1. Attended mass

Last Sunday, July 1 at 10 in the morning, we went to Christ the King Parish which is located in Filinvest Homes 2, Quezon City in which we attended the Sunday mass since our key informant suggested that it was better to hear mass to witness how sign language is very much alive and encouraged in their parish. Throughout the mass, there was a sign language interpreter that stood in front signing the songs, homily, responses, and the whole missal. During the Consecration, which is the highlight of the entire Eucharistic Celebration, the priest himself signed for all those present at the mass to show inclusivity to the deaf community. We observed that the deaf parishioners were all seated at the first two rows and actively participated by signing during the hymns and responses. Since there was a lack of offertory collectors, the collector ministry assigned some of our group mates to assist in the collection.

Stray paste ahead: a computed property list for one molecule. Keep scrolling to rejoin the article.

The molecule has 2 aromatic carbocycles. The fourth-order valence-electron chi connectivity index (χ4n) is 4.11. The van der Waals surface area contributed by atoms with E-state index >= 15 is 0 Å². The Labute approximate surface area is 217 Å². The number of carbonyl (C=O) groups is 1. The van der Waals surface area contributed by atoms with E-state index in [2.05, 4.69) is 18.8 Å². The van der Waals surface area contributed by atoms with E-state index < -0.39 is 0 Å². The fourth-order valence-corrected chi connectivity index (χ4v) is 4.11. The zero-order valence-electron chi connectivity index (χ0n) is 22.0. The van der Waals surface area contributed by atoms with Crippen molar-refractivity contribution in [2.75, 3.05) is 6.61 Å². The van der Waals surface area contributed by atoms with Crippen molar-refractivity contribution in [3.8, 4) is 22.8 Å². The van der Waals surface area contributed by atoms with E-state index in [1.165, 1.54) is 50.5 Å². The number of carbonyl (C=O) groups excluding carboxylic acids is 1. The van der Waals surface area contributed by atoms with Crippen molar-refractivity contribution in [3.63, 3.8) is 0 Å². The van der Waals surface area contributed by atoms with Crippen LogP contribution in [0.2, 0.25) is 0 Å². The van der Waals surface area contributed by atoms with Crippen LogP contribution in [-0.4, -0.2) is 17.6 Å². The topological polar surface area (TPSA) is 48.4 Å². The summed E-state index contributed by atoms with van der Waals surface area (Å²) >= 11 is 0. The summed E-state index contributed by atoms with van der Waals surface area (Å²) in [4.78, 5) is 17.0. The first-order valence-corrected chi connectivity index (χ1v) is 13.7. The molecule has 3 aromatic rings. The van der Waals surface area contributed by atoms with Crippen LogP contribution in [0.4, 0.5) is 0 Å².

Christ the King Parish

Inside Christ the King Parish

2. Went to the activity room